Japanese culture is one of the most prevalent today. Most people discover it through books, food or art. But a lot of other people discover it through anime series, such as Naruto or Bleach. Without a doubt, these anime series are laden with religious symbolism and references to Japanese culture, but most of the time, these aren’t obvious to people who don’t know about them. If you want to understand Japanese culture better, I recommend you the series below.
Shōwa Genroku Rakugo Shinjū: friendship and art through the ages
This anime is a masterpiece through and through. I believe it’s a must-watch for everyone that wants to dive deep into Japanese culture, especially if they are passionate about history. The story begins with Yotarō, an ex-yakuza who wants to get into rakugo, a traditional Japanese form of comedic storytelling. He wants to train under Yakumo Yūrakutei, one of the best rakugo performers.
The first season of the anime is about Yakumo’s youth, and how big of a role his friend played in his development as a person and an artist. The second season focuses more on Yotarō and his career. This anime not only presents rakugo in an appealing way, but also makes a commentary on the importance of art in Japanese culture and even the role of women in art. It presents a small portion of Japanese culture encased in a thrilling tale of love, friendship and self-sacrifice for the sake of art.
Mashiro no Oto: finding your own sound
Mashiro no Oto is yet again an amazing series about Japanese culture, and art, most specifically. While Rakugo Shinjū was about performing arts, Mashiro no Oto is about shamisen, a Japanese traditional instrument resembling a guitar. The story focuses on Setsu Sawamura, a young man who leaves his home village following the death of his grandfather. While he’s out in a new city, he tries to find his own sound and escape the pressure of being like his grandfather.
Mashiro no Oto not only is a great gateway to shamisen music, but also presents how important the external world is to an artist. Throughout the anime, we see how Setsu is influenced by the friends he makes and the adversaries he has to face. The anime puts Japanese culture at the center of a great story about art, adolescence and the creative process.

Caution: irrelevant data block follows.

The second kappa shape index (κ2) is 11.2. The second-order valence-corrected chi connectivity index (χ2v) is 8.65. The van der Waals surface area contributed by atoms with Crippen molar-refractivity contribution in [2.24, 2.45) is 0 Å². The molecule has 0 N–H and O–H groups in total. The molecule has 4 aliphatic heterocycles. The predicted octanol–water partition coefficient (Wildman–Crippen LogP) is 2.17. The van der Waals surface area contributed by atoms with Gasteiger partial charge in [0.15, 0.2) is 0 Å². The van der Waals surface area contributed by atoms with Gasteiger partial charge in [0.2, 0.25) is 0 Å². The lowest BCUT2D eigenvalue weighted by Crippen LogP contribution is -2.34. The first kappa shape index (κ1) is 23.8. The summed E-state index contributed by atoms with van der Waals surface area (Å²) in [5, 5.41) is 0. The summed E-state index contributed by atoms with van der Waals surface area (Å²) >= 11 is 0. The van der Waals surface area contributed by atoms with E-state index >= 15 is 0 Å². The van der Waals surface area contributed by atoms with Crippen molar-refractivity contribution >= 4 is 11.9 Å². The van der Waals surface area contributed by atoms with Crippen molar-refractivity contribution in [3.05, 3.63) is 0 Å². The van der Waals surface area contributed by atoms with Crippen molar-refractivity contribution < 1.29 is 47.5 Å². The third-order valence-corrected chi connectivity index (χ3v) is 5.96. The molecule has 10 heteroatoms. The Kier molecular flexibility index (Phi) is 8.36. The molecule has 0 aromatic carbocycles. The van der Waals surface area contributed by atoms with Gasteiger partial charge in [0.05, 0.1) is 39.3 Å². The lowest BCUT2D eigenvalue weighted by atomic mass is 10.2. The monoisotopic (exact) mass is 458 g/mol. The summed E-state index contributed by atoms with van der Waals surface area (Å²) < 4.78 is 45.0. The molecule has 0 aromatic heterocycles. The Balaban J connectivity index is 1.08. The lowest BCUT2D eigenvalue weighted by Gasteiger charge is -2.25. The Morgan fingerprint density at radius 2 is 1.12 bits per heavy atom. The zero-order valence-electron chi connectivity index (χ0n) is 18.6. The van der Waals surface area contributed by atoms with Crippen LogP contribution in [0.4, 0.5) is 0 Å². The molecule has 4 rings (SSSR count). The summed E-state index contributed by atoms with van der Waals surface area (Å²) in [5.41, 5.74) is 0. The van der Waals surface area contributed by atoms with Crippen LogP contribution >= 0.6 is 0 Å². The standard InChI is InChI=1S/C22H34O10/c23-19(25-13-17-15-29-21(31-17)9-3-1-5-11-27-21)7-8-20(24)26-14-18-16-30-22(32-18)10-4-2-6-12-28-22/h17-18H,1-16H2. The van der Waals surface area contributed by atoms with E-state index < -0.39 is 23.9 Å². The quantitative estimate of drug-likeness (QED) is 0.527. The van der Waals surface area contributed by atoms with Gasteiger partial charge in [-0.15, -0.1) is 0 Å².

Kageki Shōjo: a look at gender and theater
I have already talked about Kageki Shōjo in a previous article, where I presented the plot succinctly. In terms of Japanese culture, Kageki Shōjo gives the watcher an insight into Japan’s women’s theater, takarazuka.
A very important aspect in this anime is gender, and how it can dictate your way in life. We not only get a thorough look into the world of theater, but we see bits and pieces about womanhood in Japan.
It is presented and explored how much misogyny and victim blaming have affected Narata Ai, a young woman who has been subjected to men being disgusting to her from a young age. A very important plot point in the Sarasa’s development is that she wasn’t allowed to be a kabuki actress since she is a woman. Not only that, but the anime tackles issues related to the expectations that are put onto Japanese women, which are a less pleasant part about Japanese culture.
Takunomi: drinking and Japanese culture
Unlike the other three anime, Takunomi isn’t about art in Japanese culture. It’s about alcohol and drinking!
Takunomi is a very chill and wholesome anime about the daily life of four women who are living together in Tokyo. The main focus of this little series is to present Japanese drinks and the proper way to drink them. Moreover, throughout the episodes, side dishes or occasions for special drinks in Japan are presented.
This anime is a great watch if you just want to relax and just watch some cute girls going about their daily lives and enjoying a drink once in a while. Drinking is a very interesting facet of the Japanese culture, and I think that Takunomi tackled it in a fun and cute way.
I hope you enjoyed these recommendations. We have more articles about Japanese culture and anime, so don’t hesitate to check them out!